SBV: According to research, meat eaters are in danger of getting cancer as well as heart disease, diabetes, strokes and more. When you become vegetarian did you know of these dangers and how do you feel health-wise as a veggie?
JD: I stopped eating meat for two reasons. The first being that I had an awakening one evening whilst eating my tea. I realised that the lamb on my plate was the same lamb that I loved seeing bounding around a field. This may sound a little strange, but I’d never really put the two and two together and gotten four. Myself and my family had always been animal lovers, but I’d never actually questioned what exactly the liver and kidneys that I was eating actually were. The second reason, was being introduced to the hardcore punk scene. Straight Edge was a relatively new concept in the UK in 1991 and it went hand in hand with vegetarianism. I didn’t really connect with the other straight edge concepts until WAY later on in life, but I knew that I’d finally found something to believe in when I stopped eating meat. My Mum was fantastic too. She respected and supported my decision and even cooked me separate meals to the rest of the family. Bearing in mind how hard it was to get any interesting veggie ingredients back then, she did an amazing job. And still does whenever I go back home to visit! My brother turned a year or so after I did too and still remains a vegetarian today.
SBV: The earth is also in danger at the moment, meat eating being one of the biggest contributing factors of climate change. Are you environmentally friendly yourself in other ways other than by being vegetarian? What are your thoughts on climate change?
JD: I do all I can with regards to recycling and I’m getting better at trying to conserve as much energy as I can at home. We’ve started growing our own vegetables this year too which is pretty cool - although I’m starting to get a bit tired of courgettes. We need more awareness about climate change throughout the media, because we CAN change it if everybody does their bit. Unfortunately though, a lot of people are too selfish or lazy. As a parent, I have my daughter's future to think of, so I’m continuing to learn and change….
SBV: One thing they say that would help is ‘Meat Free Mondays’ something that Paul McCartney and others are trying to push. What are your thoughts on Meat Free Mondays? Do you think everyone should try and stop eating meat for a day, if they do eat meat?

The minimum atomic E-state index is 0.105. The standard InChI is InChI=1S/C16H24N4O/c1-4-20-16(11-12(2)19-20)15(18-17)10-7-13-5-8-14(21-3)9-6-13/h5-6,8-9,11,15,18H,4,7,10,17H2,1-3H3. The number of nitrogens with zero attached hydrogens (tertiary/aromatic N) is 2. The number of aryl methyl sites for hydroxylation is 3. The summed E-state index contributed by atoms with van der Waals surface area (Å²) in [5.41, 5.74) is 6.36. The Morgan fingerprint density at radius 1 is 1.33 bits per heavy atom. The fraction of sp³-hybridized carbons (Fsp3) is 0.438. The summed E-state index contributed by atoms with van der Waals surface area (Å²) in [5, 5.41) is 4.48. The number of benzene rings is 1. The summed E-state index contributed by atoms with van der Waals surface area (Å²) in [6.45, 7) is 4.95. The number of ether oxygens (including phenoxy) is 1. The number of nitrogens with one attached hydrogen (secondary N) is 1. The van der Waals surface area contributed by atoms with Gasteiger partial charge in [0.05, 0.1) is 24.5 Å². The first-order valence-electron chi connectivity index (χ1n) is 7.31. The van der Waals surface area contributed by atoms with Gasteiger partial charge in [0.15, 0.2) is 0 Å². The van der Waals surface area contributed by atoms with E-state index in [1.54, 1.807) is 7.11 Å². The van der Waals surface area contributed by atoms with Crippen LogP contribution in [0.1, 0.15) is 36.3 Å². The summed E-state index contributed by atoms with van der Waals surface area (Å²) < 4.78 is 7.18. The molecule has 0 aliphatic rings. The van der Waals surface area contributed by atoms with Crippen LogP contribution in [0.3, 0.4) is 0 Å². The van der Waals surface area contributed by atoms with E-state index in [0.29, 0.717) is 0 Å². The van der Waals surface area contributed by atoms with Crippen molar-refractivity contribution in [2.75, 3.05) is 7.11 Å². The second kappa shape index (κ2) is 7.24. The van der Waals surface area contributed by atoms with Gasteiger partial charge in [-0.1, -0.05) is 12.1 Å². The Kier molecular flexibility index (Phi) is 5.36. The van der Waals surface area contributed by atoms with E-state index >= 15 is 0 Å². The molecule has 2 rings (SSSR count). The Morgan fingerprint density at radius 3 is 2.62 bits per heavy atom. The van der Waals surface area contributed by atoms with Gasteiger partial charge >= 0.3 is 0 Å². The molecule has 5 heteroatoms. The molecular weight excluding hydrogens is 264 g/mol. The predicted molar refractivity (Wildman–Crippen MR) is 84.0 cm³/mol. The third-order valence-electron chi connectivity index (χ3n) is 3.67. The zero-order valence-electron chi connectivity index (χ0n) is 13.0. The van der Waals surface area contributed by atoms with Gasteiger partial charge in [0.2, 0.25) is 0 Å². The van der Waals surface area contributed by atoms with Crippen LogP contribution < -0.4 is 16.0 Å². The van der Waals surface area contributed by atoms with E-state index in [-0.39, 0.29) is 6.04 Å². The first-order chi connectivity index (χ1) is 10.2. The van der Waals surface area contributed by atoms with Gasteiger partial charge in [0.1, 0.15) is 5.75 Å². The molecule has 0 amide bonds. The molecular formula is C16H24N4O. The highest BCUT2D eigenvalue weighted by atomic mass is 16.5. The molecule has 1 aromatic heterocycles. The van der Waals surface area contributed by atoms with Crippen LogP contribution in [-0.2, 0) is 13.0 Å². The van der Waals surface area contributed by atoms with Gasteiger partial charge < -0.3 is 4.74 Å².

JD: I think that it’s a brilliant idea and I would get behind it 100%, but after the recent elections and all of the BNP voting bullshit, I just don’t have that much faith in the human race right now. I think that a huge chunk of the population would probably order double everything at McDonalds just to spite the people trying to make the world a better place. I know that’s a very pessimistic view, but I also wonder how many people quit smoking on National No-Smoking Day compared to those who smoked twice as much in an act of pathetic defiance! Moving forward, I think that education is the key. We need to get people into schools, talk to the children about the facts, prove to them that it’s not only possible to be healthy and be vegetarian, but it’s actually BETTER for you. Ultimately, it’s then down to leaving the decision up to the kids themselves.
SBV: What do you think the world is most in danger of?
JD: Being destroyed through the ignorance of human beings.
SBV: Which of the following would you most prefer to do – watch Dangermouse cartoons on TV, listen to Michael Jackson’s ‘Dangerous’ album, go and watch the movie ‘Dangerous Liaisons’ at the cinema , or go to a Danger Danger concert?
JD: Dangermouse? I watched it again recently, and it hasn’t held up too well over the years. ‘Dangerous’? Balls to Michael Jackson. Dangerous Liaisons? It’s a decent film. Although I do prefer Cruel Intentions. Having said that, Michelle Pfeiffer is gorgeous in that flick and is still pretty damn hot now at fifty… Danger Danger? Steve West and Bruno Ravel always came out to see TCC when we played New York in the past and they are great guys. Can’t say that I’m the band’s biggest fan, but they’ve got a few good tunes, so I’ll go with the D2 concert!